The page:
Online marketers love video. Now that the web is able to support throwing media around, it’s a way to appeal powerfully to humans as social animals. We can hear the person’s voice, and see their facial expressions and body language: the kind of communication we’re designed for (except only one-way).
That’s great. But there’s another thing to understand about video.
A video marketing experience
I was just looking at an email from an online marketing guy whose mailings I subscribe to. I find him engaging, and within my tolerance for ra-ra and pushiness (which many are not). Hey, he says, I’ve discovered this thing you can do and you should know about it. Then he links to a video. In the video he takes 10 minutes to talk about the thing. He could have covered it in 5, but I don’t mind too much.
Then, he says, if you want to learn more check out this training programme thingy from one of my friends. I click the link to give it a quick once-over. It’s a page with just a video and no text. The video is embedded in such a way that I can’t pause or stop it, and there’s no visible info about how long the video is. I do the mental equivalent of throwing up my hands in alarm and close the browser tab.
It’s kind of like someone coming up to you at a social gathering, starting to talk about some random topic, and droning on and on with no apparent prospect of escape. Who feels enthusiastic about that?
Won’t someone think about the users?
That other thing about video is that it’s an imposition on the user.
If you describe your thing in text, concisely, well broken up with headlines and bullet points, I can scan it in seconds and get the overall shape of what you’re talking about. Then I can decide to read it through properly to get the detail, or I can decide that it’s not the sort of thing I’m interested in and I can spend my time elsewhere. Either way, I’m satisfied with the way you’ve interacted with me.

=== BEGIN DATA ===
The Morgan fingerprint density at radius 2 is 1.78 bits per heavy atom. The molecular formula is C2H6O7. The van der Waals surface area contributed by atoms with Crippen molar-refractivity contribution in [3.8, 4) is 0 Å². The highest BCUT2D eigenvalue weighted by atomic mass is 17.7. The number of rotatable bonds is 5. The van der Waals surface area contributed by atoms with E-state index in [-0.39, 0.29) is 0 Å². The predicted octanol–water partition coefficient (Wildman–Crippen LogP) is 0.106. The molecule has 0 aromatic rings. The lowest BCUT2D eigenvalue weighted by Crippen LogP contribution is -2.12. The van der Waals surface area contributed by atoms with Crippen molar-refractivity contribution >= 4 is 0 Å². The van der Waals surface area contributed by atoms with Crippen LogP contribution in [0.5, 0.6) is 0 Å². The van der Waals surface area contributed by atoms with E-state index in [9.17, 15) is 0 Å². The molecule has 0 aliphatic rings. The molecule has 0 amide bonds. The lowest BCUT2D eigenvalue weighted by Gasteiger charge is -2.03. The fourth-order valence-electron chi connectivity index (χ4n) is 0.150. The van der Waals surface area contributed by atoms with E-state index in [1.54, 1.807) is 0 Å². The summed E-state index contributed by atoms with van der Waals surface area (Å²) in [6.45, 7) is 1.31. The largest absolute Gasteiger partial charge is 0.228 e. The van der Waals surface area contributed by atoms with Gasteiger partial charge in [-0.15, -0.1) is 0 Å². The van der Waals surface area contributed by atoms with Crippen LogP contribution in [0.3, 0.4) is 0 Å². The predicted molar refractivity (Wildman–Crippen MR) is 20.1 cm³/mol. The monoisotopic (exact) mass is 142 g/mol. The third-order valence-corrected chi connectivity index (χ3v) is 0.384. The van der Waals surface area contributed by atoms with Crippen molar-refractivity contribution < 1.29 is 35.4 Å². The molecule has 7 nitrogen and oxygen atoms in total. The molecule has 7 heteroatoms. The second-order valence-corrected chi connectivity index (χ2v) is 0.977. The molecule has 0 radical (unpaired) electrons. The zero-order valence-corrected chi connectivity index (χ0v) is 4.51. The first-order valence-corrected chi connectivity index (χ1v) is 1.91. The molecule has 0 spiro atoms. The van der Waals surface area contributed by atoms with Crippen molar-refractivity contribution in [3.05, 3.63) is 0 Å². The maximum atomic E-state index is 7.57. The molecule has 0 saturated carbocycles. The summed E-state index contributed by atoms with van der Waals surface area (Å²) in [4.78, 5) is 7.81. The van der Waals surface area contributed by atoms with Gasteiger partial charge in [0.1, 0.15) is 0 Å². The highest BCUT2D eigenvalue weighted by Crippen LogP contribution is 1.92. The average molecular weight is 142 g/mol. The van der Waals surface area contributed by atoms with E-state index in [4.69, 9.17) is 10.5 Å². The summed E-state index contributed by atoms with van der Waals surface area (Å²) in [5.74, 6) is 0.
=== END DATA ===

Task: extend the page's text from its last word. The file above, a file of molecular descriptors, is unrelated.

In video, you’re asking people to commit several to many minutes of their time. If you’re doing that, you’d better be offering some things in return.
Frame the video so they know it’s worth their while. That means using it alongside text rather than as a replacement for it. Use the text to introduce yourself and tell them what you want to talk to them about.
Allow them to control the experience. Experiences you can’t control are scary. Show them how long it is: how much of their time are you asking them to commit? Let them start it, rather than making it start automatically. Let them pause and resume so they can view the video as it suits them, alongside whatever else they’re doing.
Put your ego away. Your stuff may be important to you, but it’s not that important to the rest of us. Don’t go on and on. Don’t assume the user is under some obligation to listen. You’re asking for their time and attention. Get your key points across quickly, and give avenues for those people who are interested to find out more.
Be aware of communication styles. I know you’re using the video to build a sales pitch, but I’m more of a text and raw info guy. I just want you to tell me what your thing is and what it costs. I don’t want to sit through 10 minutes of buzzwords and images to find that out. If you really want to embed the basic sales info in a video, make it a maximum of 5 minutes long. You can always include a link to further videos or text talking about particular aspects of the programme. (And you can make longer content for the community who are interested in what you do.)
Video is a useful thing to have in the toolbox. But, like anything else, it needs to be used in the right situation and with the needs of the audience in mind. Request a few minutes of our time, tell us what we need to know in a snappy and engaging way, and some of us will keep in touch after the party’s over.